Kenya seeks help to set up asset recovery unit
Posted Monday, June 25 2012 at 23:30
Githu seeks World Bank funding for agency that will go after hidden loot
The government has sought the World Bank’s support to set up an agency that will recover billions of shillings the country has lost through mega scandals.
Attorney-General Githu Muigai told the Bretton Woods institution that Kenya had performed poorly in its mission to recover funds stashed abroad by prominent personalities.
The country had turned to the West and international financial systems to recover the assets, Prof Muigai said in the letter dated June 15.
It is addressed to the bank’s country director, Mr Johannes Zutt, and copied to the Coordinator of Stolen Assets Recovery Initiative at the World Bank head office in Washington.
“Kenya has over the period of about four decades lost billions worth of dollars through illegal financial flows out of her borders. We have not been able to successfully recover stolen assets. We are looking to engage global partners in our quest to recover the said assets,” he says in the letter.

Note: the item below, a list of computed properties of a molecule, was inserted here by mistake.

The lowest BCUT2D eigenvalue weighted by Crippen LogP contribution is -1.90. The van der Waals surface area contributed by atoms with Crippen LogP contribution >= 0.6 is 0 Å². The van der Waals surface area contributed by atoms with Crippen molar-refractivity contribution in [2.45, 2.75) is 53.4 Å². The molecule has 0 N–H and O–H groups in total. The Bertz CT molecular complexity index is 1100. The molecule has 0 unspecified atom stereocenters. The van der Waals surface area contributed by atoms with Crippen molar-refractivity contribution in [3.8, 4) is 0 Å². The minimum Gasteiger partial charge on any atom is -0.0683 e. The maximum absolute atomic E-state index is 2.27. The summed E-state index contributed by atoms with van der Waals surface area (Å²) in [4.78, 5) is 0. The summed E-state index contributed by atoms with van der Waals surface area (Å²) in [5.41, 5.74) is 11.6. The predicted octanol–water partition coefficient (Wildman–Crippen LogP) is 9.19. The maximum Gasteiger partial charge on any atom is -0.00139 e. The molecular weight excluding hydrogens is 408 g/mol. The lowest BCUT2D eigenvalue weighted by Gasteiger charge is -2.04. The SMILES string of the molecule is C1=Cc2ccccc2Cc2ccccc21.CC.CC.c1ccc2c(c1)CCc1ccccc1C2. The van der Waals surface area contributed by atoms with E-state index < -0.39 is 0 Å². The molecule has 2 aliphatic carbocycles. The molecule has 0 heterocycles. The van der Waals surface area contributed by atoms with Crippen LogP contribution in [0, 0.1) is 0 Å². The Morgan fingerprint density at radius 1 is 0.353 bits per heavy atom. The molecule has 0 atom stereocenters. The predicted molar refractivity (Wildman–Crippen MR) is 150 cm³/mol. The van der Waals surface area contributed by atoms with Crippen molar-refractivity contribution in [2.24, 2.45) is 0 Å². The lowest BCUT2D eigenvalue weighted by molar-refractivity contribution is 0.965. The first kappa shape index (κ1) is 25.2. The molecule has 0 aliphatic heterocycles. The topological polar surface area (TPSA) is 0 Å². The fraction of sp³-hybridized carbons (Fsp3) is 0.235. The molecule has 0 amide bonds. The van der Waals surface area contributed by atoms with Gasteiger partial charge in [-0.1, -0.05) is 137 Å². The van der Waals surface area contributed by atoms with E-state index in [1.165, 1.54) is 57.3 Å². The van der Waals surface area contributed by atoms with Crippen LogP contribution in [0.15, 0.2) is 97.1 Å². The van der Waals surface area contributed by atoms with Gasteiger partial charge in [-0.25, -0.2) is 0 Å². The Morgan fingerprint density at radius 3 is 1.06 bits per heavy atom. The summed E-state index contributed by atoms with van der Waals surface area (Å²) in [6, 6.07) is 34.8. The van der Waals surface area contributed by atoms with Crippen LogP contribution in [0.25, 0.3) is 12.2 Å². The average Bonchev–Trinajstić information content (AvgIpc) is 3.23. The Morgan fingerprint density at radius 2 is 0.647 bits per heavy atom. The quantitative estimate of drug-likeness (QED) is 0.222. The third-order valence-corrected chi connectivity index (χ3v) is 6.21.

The move comes a week after the Nation disclosed that some Kenyans had Sh72 billion cached in Swiss banks. The Swiss authorities have handed the government a list of the accounts.
The files, mainly on the Anglo-Leasing and Goldenberg scandals, have been forwarded to the Ethics and Anti-Corruption Commission and the police.
The Asset Recovery Agency, a semi-autonomous body to be based in the AG’s office, was established through the Proceeds of Crime and Anti-Money Laundering Act of 2009.
In his letter, Prof Muigai submits that his office has been grappling with technical and financial obstacles in its bid to set up the agency.
“Whereas the office of the Attorney-General is desirous of getting the Asset Recovery Agency up and running, we are faced with technical and financial challenges,” he states.
The AG asked the World Bank also to assist in the recruitment and training of officers for the agency. He also wants the bank to play a key role in conducting continuous training and “mentoring” of staff.
He further requests the bank to use its international network and influence to convince countries such as Switzerland to provide information on stashed funds.